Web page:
Agile or agile project methodology refers to an iterative method of planning and supervising project practices that dismantles them into minuscule cycles called iterations or sprints. A sprint normally runs from a couple of days up to a few weeks. However, the benefit of this method is that it allows teams to release segments when they are complete, instead of waiting until the whole project has ended. Thus if there are any errors, these can be corrected quickly. As such, an agile methodology lessens the risks for large-scale failures, there being ongoing development during the project lifecycle.
The agile concept seems to be in opposition to traditional outsourcing. More so, how can an agile model, which emphasises teamwork, work together with the traditional outsourcing model? The traditional model involves sourcing workers who follow instructions and do not work collaboratively. To argue more in-depth, many following an agile method believe that staff must be insourced. Such people believe that outsourcing is a fruitless exercise, despite outsourcing offering business cost savings and introduction of much-needed skill sets. Nevertheless businesses introducing agile methods can also resort to outsourcing − a blended approach allows for benefits of both worlds.
When a business adds an outsourcing agency to its staffing component, the in-house team can delegate the project to its virtual assistants. Equally, the virtual assistants can return projects to the in-house team. This is also referred to as a waterfall model, indicating a cascade taking place between these steps. The agile method stresses interdisciplinary teams working meticulously together throughout agile sprints. The argument is that the teams will be sharing information, solving issues, and maintaining a viable product. The agile method also demands that the team members work on the project as equals; there must be flexibility should change be needed. Thereafter, action must be prompt and efficient. As such, one team may not punt against the other − both must execute the action in unison.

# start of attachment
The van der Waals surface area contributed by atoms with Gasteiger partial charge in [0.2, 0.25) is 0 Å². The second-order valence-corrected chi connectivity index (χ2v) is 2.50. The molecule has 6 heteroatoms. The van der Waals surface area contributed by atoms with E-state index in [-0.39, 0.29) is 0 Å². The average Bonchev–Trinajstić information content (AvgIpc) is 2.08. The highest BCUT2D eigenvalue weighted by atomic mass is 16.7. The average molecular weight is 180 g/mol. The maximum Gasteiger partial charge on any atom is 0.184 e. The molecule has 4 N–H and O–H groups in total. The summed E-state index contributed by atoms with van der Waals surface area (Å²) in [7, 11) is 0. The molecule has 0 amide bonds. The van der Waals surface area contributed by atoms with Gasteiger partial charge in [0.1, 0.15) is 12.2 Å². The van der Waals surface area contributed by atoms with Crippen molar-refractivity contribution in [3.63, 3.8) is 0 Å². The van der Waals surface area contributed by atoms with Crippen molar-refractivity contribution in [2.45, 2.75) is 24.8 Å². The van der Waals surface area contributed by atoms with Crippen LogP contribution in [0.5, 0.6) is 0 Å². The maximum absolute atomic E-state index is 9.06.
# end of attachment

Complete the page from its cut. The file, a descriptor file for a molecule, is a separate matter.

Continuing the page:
To encourage a business that has adopted an agile method to benefit from outsourcing, any barriers between the business and the outsourcing agency must be removed. Also, all members must work side by side − such can be physically together with virtually. This comprises a distributed agile approach. In this approach, the various squads are made up of both in-house staff and virtual assistants. In these squads, members are equal. Members should have a one-time mindset focused on the needs of the end users, and seeking solutions to address these.